40 Thoughts

As of yesterday, I have survived 40 years on the planet.

I am not blah because I’m depressed about getting older. I’m just blah for no reason. My love is deployed and it sucks. We are in the last few days of summer before school starts. The kids are blah. It’s hot as hades here (110-115 degrees with the heat index!) Other than swimming or spending a load of money, there’s just not much to do. We’ve been to the library. We’ve been swimming. We are all just blah.

Usually for my birthday I do burpees. Birthday burpees to celebrate physical fitness, and the fact that I CAN do burpees. I can do 40 of them and that’s awesome, but I wasn’t feeling it this year. What I am feeling is a bit introspective. So here are my introspective/sober/blah/40 thoughts on turning 40.

  1. I like getting older. And wiser. I wouldn’t go back to my 20s for anything. I want to be the woman who has long grey tresses and rocks them!
  2. Authenticity is paramount. I’m tired of all things artificial. Hair dye, fake nails, pretending, small talk, covering up, stuffing down, fake friends, and phony niceness. I’m done with anything that is not real. It physically exhausts me.
  3. I like the clarity of sobriety. I’m doing the work and it’s good. It’s hard. So damn hard to deal with myself. Liking clarity and enjoying the process are two very different things.
  4. I LOVE that there are so many books in the world. I want to read any and everything I can get my hands on. I love to read everything – trashy fiction, poetry, autobiographies, cookbooks, self-help books, parenting how-to’s, and anything else that strikes me. Blogs, articles and news, too! The thing that bums me out is there is not enough time to read all the things!
  5. Movies are a wonderful escape. I love movies and always have. Much like books, they provide a brief respite from the monotony of everyday life. I love the way I’m transported to faraway places and events through the medium of film. And I love watching my kids’ face light up while watching a movie or busting out in spontaneous laughter.
  6. Deployments suck. They just do.
  7. My dogs have my heart. We are so undeserving of their love, but I will continue to soak up all the grace they extend me daily.
  8. Coffee is necessary. Adulting is hard. Coffee helps.
  9. Will this matter 100 years from now? An old friend used to say this and it has stuck with me. “Will this (whatever the situation was/is) be important 100 years from now?” If not, perhaps it’s not as important as I’m making it out to be. In other words, don’t sweat the little stuff.
  10. Exercise is still a passion….but…. I think I will always love movement and working out. It’s one of my tools to maintain sanity, as well as physical health, but it doesn’t hold the same spot anymore. I’ve always gone in spurts and waves, loving it, being consistent, then taking a break, then getting back at it. Overall it all evens out. I will never be a couch potato like I was before 2011, but I’m currently riding a wave until I feel as passionate about it as I have in the past. Sometimes you just need a break, and that’s okay.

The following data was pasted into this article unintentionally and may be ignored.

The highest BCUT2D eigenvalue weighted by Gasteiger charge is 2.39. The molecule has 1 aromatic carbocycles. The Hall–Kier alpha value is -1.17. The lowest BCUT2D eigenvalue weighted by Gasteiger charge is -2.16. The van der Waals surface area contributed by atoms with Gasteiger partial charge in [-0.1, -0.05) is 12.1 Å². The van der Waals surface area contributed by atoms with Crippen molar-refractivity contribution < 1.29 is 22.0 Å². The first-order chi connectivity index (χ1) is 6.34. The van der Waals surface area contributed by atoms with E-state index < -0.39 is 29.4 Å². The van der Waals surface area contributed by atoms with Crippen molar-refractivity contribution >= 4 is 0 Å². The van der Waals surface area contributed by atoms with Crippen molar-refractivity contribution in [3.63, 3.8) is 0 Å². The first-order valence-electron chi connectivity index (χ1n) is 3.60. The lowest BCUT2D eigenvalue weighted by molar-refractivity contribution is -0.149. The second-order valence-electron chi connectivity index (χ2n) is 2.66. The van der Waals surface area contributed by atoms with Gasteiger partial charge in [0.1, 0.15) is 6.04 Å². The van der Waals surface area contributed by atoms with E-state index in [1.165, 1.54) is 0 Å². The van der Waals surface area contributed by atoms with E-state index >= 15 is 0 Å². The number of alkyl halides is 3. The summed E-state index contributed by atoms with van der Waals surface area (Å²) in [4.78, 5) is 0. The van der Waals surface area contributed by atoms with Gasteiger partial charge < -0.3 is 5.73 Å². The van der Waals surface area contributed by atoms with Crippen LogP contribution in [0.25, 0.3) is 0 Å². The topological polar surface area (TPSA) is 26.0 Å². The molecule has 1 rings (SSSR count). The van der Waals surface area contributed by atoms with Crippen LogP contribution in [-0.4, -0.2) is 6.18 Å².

11. Meatfree is for me! I have done the vegetarian thing off and on for years, but never gave up cheese and milk. I feel so much better without dairy and meat – I was shocked at just how much better I felt (less aches in the morning, fewer allergy symptoms, less sluggish, etc.) I will likely always loathe mock foods, but have no plans of going back to omnivore land.
  12. Going against the norm is hard, but sometimes it’s the only thing you can do. For sanity. Courage is required. Doubts and second guessing, yes, but ultimately you know when it’s time to disengage and self-preserve.
  13. Perfectionism can suck it. Some days good enough is sufficient.
  14. Therapy isn’t a dirty word. It’s not “airing dirty laundry in public”. It is a valuable tool to get out of one’s own head and see things from a different (outside) perspective. It provides not only a necessary and safe witness to unpacking baggage and pain, but the tools to move forward in a healthier way.
  15. This. images-1.jpeg
  16. There is something about water. I have some of the most profound thoughts in the shower. The minute the tap is turned off? Yep! All gone with the water down the drain! I need to get one of those waterproof notepads for the shower…
  17. Kindness counts. Just don’t be a jerk. Not that hard. Everyone has bad days, but don’t take it out on the other cars in traffic, on the barista, or anyone else.
  18. You gotta be some kind of stupid to drink then get behind the wheel. Just don’t.